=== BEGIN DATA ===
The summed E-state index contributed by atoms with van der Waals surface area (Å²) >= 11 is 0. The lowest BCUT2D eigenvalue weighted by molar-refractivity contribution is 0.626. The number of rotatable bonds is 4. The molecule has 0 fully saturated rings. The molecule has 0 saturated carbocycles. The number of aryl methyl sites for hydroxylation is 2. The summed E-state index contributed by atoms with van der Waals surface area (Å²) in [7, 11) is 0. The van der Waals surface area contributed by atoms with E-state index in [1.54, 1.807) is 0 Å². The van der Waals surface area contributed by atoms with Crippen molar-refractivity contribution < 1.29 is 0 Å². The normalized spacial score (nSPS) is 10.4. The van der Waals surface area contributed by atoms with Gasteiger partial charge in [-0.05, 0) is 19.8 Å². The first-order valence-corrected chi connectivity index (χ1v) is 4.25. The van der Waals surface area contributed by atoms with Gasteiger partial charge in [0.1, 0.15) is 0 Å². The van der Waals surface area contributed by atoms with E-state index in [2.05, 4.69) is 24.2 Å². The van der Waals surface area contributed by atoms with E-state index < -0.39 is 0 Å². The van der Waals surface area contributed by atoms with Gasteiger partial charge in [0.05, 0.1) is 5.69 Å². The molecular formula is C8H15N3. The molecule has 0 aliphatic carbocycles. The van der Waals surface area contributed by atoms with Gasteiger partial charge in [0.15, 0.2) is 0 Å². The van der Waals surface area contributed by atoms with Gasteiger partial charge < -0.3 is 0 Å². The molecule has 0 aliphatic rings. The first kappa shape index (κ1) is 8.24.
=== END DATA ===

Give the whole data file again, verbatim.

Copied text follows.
The summed E-state index contributed by atoms with van der Waals surface area (Å²) >= 11 is 0. The lowest BCUT2D eigenvalue weighted by molar-refractivity contribution is 0.626. The number of rotatable bonds is 4. The molecule has 0 fully saturated rings. The molecule has 0 saturated carbocycles. The number of aryl methyl sites for hydroxylation is 2. The summed E-state index contributed by atoms with van der Waals surface area (Å²) in [7, 11) is 0. The van der Waals surface area contributed by atoms with E-state index in [1.54, 1.807) is 0 Å². The van der Waals surface area contributed by atoms with Crippen molar-refractivity contribution < 1.29 is 0 Å². The normalized spacial score (nSPS) is 10.4. The van der Waals surface area contributed by atoms with Gasteiger partial charge in [-0.05, 0) is 19.8 Å². The first-order valence-corrected chi connectivity index (χ1v) is 4.25. The van der Waals surface area contributed by atoms with Gasteiger partial charge in [0.1, 0.15) is 0 Å². The van der Waals surface area contributed by atoms with E-state index in [2.05, 4.69) is 24.2 Å². The van der Waals surface area contributed by atoms with E-state index < -0.39 is 0 Å². The van der Waals surface area contributed by atoms with Gasteiger partial charge in [0.05, 0.1) is 5.69 Å². The molecular formula is C8H15N3. The molecule has 0 aliphatic carbocycles. The van der Waals surface area contributed by atoms with Gasteiger partial charge in [0.15, 0.2) is 0 Å². The van der Waals surface area contributed by atoms with Gasteiger partial charge < -0.3 is 0 Å². The molecule has 0 aliphatic rings. The first kappa shape index (κ1) is 8.24.